[German version] Corinthium aes, according to Plin. HN 34,6-8 an alloy of  copper,  gold and  silver, with an artificial patination that made it gleam like gold. Attempts to identify Corinthian alloy (CA) with so-called ‘black gold’ and ‘niello’ are not convincing, as only a lesser sort of CA was dark in colour. The term CA was always associated with legendary invention, names of old masters, and dubious authenticity. Juridical sources (Dig. 32,100,3), however, distinguish CA from plain bronze, ref…

Appliqués (pottery)

(158 words)

Author(s): Neudecker, Richard (Rome)
[German version] Term for attached decorative items representing figures or plants. On bronze vessels of the 7th cent. BC, they are attached as protome (e.g. griffin cauldron). In Hellenistic and imperial times, crustae on tableware are highly valued masterpieces of  toreutics, and also on clothing, luxurious armour such as gladiators' helmets, on horse harness and carriage components. On kline rests ( fulcra), bronze animal protomes can be found, appliqués of ivory on furniture. Wooden sarcophagi in Taranto and south Russia of the 4th cent. BC had relief…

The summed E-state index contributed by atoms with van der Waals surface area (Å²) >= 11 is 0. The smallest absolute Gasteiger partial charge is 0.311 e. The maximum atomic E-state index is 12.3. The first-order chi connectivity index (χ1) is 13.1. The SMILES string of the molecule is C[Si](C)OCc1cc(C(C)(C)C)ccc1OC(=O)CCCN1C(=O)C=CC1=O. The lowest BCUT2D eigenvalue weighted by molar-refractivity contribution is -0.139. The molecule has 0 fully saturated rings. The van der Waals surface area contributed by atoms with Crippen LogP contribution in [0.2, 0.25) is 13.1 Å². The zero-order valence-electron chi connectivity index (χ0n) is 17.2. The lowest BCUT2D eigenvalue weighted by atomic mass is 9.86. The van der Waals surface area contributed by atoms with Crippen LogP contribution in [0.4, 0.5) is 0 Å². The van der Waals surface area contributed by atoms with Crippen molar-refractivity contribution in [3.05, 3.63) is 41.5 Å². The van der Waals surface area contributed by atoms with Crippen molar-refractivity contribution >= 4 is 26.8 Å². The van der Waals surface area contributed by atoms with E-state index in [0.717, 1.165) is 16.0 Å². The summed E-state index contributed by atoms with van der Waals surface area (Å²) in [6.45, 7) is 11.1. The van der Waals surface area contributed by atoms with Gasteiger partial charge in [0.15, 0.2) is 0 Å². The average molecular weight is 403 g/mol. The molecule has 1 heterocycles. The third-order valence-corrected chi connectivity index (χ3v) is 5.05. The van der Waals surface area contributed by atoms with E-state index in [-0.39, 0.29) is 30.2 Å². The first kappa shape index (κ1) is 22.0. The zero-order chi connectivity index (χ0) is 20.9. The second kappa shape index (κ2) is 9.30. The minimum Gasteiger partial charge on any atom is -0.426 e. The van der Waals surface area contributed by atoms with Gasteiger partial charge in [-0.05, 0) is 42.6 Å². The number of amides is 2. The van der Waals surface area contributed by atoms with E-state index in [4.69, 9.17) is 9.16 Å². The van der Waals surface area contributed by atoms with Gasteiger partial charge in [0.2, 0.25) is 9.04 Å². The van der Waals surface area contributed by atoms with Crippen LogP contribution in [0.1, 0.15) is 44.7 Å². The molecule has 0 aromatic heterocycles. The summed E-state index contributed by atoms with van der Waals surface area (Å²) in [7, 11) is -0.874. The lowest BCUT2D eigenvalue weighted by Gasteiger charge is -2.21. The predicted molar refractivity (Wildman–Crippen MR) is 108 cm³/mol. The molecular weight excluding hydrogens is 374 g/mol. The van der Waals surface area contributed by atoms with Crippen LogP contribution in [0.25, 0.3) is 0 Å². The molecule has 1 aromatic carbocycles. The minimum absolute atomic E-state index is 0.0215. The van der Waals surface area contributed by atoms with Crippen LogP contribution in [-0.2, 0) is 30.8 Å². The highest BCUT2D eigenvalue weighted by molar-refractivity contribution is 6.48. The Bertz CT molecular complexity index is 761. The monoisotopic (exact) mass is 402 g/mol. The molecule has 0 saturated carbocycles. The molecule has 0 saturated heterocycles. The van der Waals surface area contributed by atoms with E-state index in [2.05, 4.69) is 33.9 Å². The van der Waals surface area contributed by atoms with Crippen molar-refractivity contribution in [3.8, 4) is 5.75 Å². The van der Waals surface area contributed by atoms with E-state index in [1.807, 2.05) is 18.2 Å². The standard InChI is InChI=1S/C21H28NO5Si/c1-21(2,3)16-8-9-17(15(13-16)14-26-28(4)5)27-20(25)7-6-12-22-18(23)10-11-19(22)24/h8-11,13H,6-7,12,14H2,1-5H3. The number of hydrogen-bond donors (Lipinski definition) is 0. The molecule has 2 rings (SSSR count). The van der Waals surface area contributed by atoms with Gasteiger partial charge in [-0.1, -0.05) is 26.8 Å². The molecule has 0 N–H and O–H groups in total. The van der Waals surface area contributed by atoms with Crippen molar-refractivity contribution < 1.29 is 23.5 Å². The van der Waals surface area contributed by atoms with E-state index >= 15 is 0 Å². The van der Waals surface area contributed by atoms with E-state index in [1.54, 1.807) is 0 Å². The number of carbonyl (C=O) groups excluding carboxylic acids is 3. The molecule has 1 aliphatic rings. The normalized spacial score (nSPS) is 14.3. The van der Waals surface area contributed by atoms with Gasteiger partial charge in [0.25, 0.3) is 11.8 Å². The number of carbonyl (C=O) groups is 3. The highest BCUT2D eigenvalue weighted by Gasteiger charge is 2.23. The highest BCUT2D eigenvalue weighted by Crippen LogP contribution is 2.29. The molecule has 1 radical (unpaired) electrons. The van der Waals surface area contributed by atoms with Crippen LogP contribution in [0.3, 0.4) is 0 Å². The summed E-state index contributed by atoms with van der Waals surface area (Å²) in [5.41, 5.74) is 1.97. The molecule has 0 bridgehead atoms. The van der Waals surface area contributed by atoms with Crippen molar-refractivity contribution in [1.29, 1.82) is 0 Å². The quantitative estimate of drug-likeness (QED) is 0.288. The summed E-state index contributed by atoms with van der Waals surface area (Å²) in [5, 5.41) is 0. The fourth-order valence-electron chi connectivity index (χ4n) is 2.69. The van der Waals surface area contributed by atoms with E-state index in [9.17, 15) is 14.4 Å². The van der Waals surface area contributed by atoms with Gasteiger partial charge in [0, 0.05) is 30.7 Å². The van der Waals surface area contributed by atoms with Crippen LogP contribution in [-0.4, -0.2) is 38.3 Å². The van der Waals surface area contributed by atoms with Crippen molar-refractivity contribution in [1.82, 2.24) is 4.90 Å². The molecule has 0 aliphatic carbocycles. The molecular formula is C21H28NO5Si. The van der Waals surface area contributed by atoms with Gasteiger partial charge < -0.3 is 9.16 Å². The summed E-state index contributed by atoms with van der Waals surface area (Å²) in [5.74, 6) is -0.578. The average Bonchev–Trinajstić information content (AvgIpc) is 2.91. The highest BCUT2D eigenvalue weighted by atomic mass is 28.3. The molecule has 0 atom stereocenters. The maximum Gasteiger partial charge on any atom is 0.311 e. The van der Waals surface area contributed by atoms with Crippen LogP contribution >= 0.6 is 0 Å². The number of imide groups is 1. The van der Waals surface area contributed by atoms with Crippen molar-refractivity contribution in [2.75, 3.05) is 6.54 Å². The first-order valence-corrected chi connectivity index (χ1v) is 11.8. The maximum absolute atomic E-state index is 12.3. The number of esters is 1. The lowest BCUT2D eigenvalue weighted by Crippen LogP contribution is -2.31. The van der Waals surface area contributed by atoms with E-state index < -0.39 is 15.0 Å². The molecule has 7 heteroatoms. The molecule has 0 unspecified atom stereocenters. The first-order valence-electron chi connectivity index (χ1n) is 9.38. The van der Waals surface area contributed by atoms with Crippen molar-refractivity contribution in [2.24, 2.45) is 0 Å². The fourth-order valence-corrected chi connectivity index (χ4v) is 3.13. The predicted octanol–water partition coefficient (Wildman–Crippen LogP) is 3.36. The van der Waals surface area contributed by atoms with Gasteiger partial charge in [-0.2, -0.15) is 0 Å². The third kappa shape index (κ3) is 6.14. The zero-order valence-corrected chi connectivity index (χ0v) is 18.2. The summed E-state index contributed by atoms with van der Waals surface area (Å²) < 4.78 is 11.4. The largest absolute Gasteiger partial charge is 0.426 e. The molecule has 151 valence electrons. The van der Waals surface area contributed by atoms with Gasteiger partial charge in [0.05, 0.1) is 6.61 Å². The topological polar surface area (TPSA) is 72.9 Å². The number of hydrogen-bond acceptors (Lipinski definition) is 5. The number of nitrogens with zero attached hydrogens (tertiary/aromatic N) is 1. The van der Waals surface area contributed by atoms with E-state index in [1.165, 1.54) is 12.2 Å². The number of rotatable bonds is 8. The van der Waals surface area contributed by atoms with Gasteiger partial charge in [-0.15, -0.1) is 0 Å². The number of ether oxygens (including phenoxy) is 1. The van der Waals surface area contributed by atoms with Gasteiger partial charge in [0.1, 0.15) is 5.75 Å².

Hermathena, Hermeracles

(98 words)

Author(s): Neudecker, Richard (Rome)
[German version] Cicero called the  Herms of Athena and Hercules, which Atticus had obtained in 67-65 BC for Cicero's Tusculanum (Cic. Att. 1,1; 4; 8; 9; 10), Hermathena and Hermeracles. The bronze heads were set on marble pillars and were considered an appropriate ornamentum for his peristyle, which was compared to the Academia and a gymnasium. These terms are Cicero's creation. Setting up Herms of this type in the gardens of Roman villas became a common practice. Neudecker, Richard (Rome) Bibliography R. Neudecker, Die Skulpturenausstattung röm. Villen in Italien, 1988, 11-18 H. Wr…

Styppax

(83 words)

Author(s): Neudecker, Richard (Rome)